Many older Americans learned about the holocaust through plays and television programs, laudable in their day but hardly historical sources.
New Oxford, PA (PRWEB) May 05, 2014
Team members at Cross Keys Village are encouraged to share their passion with residents, notably through the Discovery Courses, a lifelong learning series of events and lectures covering wide-ranging subjects. On April 28, Vice President of Sales and Marketing Oliver Hazan had the great honor to offer villagers a presentation to commemorate Yom HaShoah, or Holocaust Remembrance Day.
Unlike many young adults, seniors understand the dynamics of World War II, and of the genocide of European Jews which is inextricable from the war. What then would be the goal in talking about the holocaust to a group of older adults who are basically aware of the facts? A temptation would have been to talk about specific victims, heroes, or even perpetrators, but Hazan decided to go the opposite way and his lecture was a plain Timeline of the Holocaust from 1933 (the seizure of power by the Nazis) to 1962 (the execution of Adolf Eichmann in Israel). Hazan explains he chose this date- and number-based format because he perceived a possible lack of overall proportion within the sources that had shaped the story of the holocaust in the consciousness of his students.
Past the shock of the early newsreels that reached the US in 1945, many older Americans learned about the holocaust through works like the Diary of Anne Frank, a 1955 Broadway play by Frances Goodrich and Albert Hackett (popular when Anne Frank’s Diary of a Young Girl was unavailable in its original form), and Judgment at Nuremberg, a groundbreaking Playhouse 90 teleplay made in 1959. Such works were laudable in their day, but can hardly be considered historical sources.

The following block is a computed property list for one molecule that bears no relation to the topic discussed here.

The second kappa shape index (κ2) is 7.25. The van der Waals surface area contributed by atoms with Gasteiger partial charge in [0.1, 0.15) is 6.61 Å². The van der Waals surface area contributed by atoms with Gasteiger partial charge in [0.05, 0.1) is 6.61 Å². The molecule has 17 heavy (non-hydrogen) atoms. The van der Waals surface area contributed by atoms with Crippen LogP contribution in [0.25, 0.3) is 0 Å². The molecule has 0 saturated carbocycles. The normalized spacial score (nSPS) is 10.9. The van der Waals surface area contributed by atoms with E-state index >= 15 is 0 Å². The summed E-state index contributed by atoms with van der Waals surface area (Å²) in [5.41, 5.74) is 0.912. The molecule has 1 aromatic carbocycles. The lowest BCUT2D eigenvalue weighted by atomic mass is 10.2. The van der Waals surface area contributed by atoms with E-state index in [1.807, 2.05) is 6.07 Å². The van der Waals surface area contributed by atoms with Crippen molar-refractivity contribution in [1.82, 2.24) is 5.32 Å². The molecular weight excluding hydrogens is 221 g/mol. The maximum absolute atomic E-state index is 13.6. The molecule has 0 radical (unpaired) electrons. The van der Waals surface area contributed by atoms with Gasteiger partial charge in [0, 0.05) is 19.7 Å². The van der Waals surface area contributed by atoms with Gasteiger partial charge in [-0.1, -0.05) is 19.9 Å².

Moreover, we understand today that the epicenter of the holocaust was the area that fell under the control of the Soviets after the collapse of the Reich, whereas older Americans received most of their information about the holocaust out of the regions that had been liberated by the Allies. This resulted, for the average American, in a keener awareness of the holocaust in France or the Netherlands than in Ukraine, Byelorussia, Poland or Latvia, for instance.
Therefore, last Monday, Hazan decided to turn on its head Joseph Stalin’s hateful quip that “one death is a tragedy; one million is a statistic,” and to draw as clear a picture of the tragedy of the six million as he could. 48 villagers sat through the grim review, and stayed for a lengthy question and answer session afterwards. The presentation turned out to be the best-attended Discovery Course since Cross Keys Village started the series a few years ago. The interest and the respect of the villagers, as confirmed in rapturous evaluation forms following the event, is an inspiration to all.